So much attention is being put on opiate abuse and overdoses. It is such a hard problem to tackle because so many of those people who become addicted to opiates and eventually die from overdoses to these drugs, start off taking them through legitimate prescriptions written by doctors to treat moderate to severe pain. Interesting enough, nearly a quarter of patients who are prescribed opioid medications will grow into long-term users of the medications. Patients who currently use nicotine or have so in the past and patients who have a history with substance abuse are more likely to continue using opioid medications for the long-term.
“Many people will suggest it’s actually a national epidemic. Many people now are experiencing fatal overdose related to opioid use than compared to heroin and cocaine combined,” W. Michael Hooten, MD, department of anesthesiology, Mayo Clinic.
In order to come up with the data for the study, Dr. Hooten and many colleagues analyzed patients medical records from 2009. These patients all were residents of Olmsted County, Minnesota. These patients were then analyzed to see the percentage of them that went from newly prescribed patients of opioid medications, to long-term patients prescribed these medications.
The total number of opioid prescriptions written were 515 and they were written for 293 patients. The ailments that most commonly caused the prescribing of opioid medications were for surgery, painful procedures, musculoskeletal pain and trauma. What is also interesting is that over 60% of those prescribed these powerful narcotic painkillers were female. Twenty one percent of patients were prescribed opioid medications occasionally and at irregular intervals but most importantly is that six percent of patients prescribed became long-term users of these medications.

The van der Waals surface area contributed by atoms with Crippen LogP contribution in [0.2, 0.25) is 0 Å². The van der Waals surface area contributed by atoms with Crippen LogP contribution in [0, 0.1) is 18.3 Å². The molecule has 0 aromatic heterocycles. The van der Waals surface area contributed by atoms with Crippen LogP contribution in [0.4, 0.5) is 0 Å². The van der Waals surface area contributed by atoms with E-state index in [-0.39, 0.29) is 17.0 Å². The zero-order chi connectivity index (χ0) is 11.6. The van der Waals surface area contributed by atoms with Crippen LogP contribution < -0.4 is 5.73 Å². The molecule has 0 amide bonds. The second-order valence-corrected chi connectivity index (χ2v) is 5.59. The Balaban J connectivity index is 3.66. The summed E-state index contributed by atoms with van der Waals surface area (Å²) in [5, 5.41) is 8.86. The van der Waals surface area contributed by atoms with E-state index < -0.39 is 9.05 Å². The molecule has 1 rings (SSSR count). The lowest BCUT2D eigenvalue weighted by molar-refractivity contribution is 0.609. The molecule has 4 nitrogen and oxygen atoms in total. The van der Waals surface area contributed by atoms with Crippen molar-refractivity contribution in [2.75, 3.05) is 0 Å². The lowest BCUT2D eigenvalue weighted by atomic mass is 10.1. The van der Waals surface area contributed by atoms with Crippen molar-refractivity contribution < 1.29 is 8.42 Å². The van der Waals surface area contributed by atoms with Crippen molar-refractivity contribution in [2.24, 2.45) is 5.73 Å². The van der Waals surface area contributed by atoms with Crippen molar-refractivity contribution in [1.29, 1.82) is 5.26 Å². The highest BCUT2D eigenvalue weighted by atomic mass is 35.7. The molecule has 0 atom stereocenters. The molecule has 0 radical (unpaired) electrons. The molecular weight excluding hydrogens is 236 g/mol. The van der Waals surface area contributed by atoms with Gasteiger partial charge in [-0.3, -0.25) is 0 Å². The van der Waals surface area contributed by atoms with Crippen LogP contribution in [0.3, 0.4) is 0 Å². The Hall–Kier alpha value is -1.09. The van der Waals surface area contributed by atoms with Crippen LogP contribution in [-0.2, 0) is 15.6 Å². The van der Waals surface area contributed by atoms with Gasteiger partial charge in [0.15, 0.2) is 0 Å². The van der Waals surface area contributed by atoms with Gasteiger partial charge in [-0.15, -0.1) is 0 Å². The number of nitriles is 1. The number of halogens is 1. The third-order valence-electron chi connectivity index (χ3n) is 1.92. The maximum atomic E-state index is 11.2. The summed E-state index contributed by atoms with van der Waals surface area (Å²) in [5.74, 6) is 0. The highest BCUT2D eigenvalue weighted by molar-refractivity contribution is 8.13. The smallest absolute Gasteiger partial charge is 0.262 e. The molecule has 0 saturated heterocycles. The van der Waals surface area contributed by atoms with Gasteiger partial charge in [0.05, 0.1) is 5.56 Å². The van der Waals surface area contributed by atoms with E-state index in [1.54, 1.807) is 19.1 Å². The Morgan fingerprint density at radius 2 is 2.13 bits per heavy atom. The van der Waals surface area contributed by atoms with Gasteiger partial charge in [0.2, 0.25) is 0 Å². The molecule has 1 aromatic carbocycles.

What comes as no surprise to anyone is the link of long-term use of opioid medications and prior issues with substance abuse. The results found that long-term opioid prescribing patterns were strongly associated with the substance abuse.
The researchers shared their desire and the importance of finding key characteristics of those patients who are at a higher risk of using the opioid medications for the long-term. Doing so will allow prescribers to intervene at an earlier time in therapy and try other forms of pain management. Researchers are looking to a new study that will analyze data associated with the dosage size of medications and its relationship with long-term use of opioid medications.